Advertisement

Sovereignty in question

"There must be transparency in all the deals our government entered into."

 

It’s still too early to make an assessment of the two-day state visit of China’s president, Xi Jinping—whether it was mutually beneficial for both countries, or only for China. But definitely, Xi came, saw and conquered.

I think at this point there is need for the Duterte administration to be transparent insofar as the deals we supposedly got from China. Are we being lured into a debt trap?

Still, President Duterte must realize that many Filipinos have little trust in China, and many condemn our government’s inaction on territorial disputes on the West Philippine Sea.

The most significant issue, to my mind, that became a done deal is the joint agreement on the exploration of oil, gas and other mineral resources. Here, the government needs to be really transparent.

For one thing, does this agreement on the joint exploration mean co-ownership or something else? If it’s co-ownership, which I recall President Duterte had called it at one time, then that is an abdication of sovereignty—unacceptable in any condition. It’s surrendering our sovereignty to China. It’s outright treason!

This could be unconstitutional and will certainly be contested before the Supreme Court. This is why there needs to be transparency on the 29 deals signed by Chinese and Filipino officials.

* * *

Mislatel, the Mindanao-based consortium of Davao City’s multi-billionaire Dennis Uy, has been promising a lot of things after the government has accepted it—provisionally—as the third telecommunication player to break the duopoly of Globe and Smart. It promises fast Internet and better services.

All I can say is that it remains to be seen.

Breaking the duopoly is easier said than done. There had been others that tried, but they soon were absorbed by one or the other.

The question is, will the subscribers of Smart and Globe now go for Mislatel on the strength of its promises?

I’m just thinking, given the survey that Filipinos have low trust of the Chinese, Mislatel may have a difficult time.

* * *

One of the biggest factors preventing any president from getting rid of corruption in government is the fact that even a well-intentioned official could be helpless when he finds there are many corrupt people around him.

Then he becomes a “team player.”

Or, if he tries to resist, the corrupt people begin a smear campaign against him.

This is exactly what happened when a Duterte appointee tried to clean up the mess in a government agency. This appointee discovered that some lawyers assigned to government-owned and -controlled corporations were getting excessive allowances in violation of the law. The rules say the allowances should not exceed 50 percent of annual salaries. Thus, when the Commission on Audit flagged these excessive allowances, the head of agency considered them bribes.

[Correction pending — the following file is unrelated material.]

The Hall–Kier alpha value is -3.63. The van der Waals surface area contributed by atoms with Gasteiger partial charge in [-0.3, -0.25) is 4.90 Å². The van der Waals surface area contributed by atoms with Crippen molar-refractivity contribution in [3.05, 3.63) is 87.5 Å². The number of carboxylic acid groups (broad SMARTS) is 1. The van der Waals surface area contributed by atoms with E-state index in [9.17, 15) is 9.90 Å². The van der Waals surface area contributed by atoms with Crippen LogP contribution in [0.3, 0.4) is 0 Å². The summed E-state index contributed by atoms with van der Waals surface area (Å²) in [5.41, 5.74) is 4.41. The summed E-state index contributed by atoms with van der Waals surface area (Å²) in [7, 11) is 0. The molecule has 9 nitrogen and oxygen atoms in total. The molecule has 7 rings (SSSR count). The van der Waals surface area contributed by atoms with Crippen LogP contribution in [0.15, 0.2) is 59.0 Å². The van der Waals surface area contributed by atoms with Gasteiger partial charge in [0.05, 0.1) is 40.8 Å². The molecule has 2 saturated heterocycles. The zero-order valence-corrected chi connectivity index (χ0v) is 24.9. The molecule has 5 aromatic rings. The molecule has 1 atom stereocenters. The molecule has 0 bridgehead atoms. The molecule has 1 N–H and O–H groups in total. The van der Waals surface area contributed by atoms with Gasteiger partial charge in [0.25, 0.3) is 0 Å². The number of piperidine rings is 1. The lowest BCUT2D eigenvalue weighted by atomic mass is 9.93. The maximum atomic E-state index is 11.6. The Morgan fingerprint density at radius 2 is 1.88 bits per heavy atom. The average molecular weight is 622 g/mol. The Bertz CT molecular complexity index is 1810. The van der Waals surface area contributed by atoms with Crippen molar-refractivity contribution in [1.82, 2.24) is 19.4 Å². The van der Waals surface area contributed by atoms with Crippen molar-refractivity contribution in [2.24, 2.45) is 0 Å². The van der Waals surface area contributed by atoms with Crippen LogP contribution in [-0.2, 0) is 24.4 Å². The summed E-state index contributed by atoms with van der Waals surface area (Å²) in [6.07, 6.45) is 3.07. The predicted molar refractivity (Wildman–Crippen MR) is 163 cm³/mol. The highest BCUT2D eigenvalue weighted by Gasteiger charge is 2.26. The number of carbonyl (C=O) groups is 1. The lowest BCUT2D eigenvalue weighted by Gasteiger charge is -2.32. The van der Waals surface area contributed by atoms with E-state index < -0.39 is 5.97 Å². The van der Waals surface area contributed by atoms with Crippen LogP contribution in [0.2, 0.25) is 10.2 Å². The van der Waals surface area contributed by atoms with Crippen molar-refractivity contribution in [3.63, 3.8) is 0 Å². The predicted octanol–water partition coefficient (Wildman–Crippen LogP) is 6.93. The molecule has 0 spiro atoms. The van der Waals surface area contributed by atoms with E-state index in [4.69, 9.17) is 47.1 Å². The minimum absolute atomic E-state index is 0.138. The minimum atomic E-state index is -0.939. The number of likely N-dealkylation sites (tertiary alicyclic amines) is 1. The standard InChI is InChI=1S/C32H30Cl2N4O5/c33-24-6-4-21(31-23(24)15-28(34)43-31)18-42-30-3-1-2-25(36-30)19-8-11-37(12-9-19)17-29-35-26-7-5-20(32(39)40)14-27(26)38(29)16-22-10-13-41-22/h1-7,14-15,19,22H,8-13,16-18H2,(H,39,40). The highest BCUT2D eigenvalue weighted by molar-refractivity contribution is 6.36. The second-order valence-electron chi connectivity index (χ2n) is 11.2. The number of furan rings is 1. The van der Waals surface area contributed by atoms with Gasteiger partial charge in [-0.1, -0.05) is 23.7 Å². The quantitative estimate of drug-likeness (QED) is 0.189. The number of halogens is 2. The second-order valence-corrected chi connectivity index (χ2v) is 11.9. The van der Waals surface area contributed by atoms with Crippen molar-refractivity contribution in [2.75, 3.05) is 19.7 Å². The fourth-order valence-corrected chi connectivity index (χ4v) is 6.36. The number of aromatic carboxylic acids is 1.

When the appointee refused to participate in this scheme, those lawyers started a “whispering campaign” against him. That campaign reached the President who told the official that he was not a team player and that he was critical of the administration when he was just expressing his honest opinion.

Soon enough, the appointee was sacked. The President made things worse when he made all those allowance-receiving lawyers head the agency.

Eradicate corruption in government? Forget it.

* * *

With so many being arrested in the name of the campaign against illegal drugs, I wonder where they are detained. If they are kept in city or municipal jails, I can imagine the deplorable conditions they are in.

There are reportedly over a million of these individuals, mostly coming from poor communities. This is the reason I want the President to visit jails in Metro Manila. And then he would see how miserable they are with a food budget of P50 a day, and taking turns sleeping on the floor.

There were plans to relocate the National Bilibid Prison to Laur, Nueva Ecija in that 500-hectare area now occupied by the Armed Forces of the Philippines. There were already three bidders who had pre-qualified, Somehow, though, former Justice Secretary Vitaliano Aguirre II scuttled it. Why?

* * *

Another 365 Club regular is gone. I refer to former Ifugao Governor and Congressman Bert Lumauig. His remains were flown to Ifugao and will be returned to Manila this Sunday.

Topics: Emil Jurado , Sovereignty in question , Xi Jinping , China , West Philippine Sea
COMMENT DISCLAIMER: Reader comments posted on this Web site are not in any way endorsed by Manila Standard. Comments are views by manilastandard.net readers who exercise their right to free expression and they do not necessarily represent or reflect the position or viewpoint of manilastandard.net. While reserving this publication’s right to delete comments that are deemed offensive, indecent or inconsistent with Manila Standard editorial standards, Manila Standard may not be held liable for any false information posted by readers in this comments section.
AdvertisementGMA-Working Pillars of the House
Advertisement